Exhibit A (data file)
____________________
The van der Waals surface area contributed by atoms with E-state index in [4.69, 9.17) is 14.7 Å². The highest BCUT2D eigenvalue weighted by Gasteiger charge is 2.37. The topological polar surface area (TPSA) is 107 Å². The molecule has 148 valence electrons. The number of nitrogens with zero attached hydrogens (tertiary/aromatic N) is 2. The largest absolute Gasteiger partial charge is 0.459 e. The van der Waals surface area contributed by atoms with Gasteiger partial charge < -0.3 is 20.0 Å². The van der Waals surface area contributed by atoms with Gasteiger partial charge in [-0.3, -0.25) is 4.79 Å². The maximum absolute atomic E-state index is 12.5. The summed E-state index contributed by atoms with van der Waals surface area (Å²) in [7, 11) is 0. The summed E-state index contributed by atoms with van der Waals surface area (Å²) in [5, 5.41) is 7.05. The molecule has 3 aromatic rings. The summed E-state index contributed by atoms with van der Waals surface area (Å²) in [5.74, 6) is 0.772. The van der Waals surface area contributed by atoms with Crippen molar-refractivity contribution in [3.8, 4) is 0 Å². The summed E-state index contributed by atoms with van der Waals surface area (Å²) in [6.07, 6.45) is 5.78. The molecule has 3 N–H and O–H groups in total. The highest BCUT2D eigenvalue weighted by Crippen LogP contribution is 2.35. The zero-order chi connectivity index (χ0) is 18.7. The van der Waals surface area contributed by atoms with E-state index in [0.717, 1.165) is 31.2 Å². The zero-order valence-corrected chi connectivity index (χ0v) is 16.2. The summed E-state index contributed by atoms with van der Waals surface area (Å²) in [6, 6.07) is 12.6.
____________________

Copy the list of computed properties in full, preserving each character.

The van der Waals surface area contributed by atoms with E-state index in [4.69, 9.17) is 14.7 Å². The highest BCUT2D eigenvalue weighted by Gasteiger charge is 2.37. The topological polar surface area (TPSA) is 107 Å². The molecule has 148 valence electrons. The number of nitrogens with zero attached hydrogens (tertiary/aromatic N) is 2. The largest absolute Gasteiger partial charge is 0.459 e. The van der Waals surface area contributed by atoms with Gasteiger partial charge < -0.3 is 20.0 Å². The van der Waals surface area contributed by atoms with Gasteiger partial charge in [-0.3, -0.25) is 4.79 Å². The maximum absolute atomic E-state index is 12.5. The summed E-state index contributed by atoms with van der Waals surface area (Å²) in [7, 11) is 0. The summed E-state index contributed by atoms with van der Waals surface area (Å²) in [5, 5.41) is 7.05. The molecule has 3 aromatic rings. The summed E-state index contributed by atoms with van der Waals surface area (Å²) in [5.74, 6) is 0.772. The van der Waals surface area contributed by atoms with Crippen molar-refractivity contribution in [3.8, 4) is 0 Å². The summed E-state index contributed by atoms with van der Waals surface area (Å²) in [6.07, 6.45) is 5.78. The molecule has 3 N–H and O–H groups in total. The highest BCUT2D eigenvalue weighted by Crippen LogP contribution is 2.35. The zero-order chi connectivity index (χ0) is 18.7. The van der Waals surface area contributed by atoms with E-state index in [0.717, 1.165) is 31.2 Å². The zero-order valence-corrected chi connectivity index (χ0v) is 16.2. The summed E-state index contributed by atoms with van der Waals surface area (Å²) in [6, 6.07) is 12.6.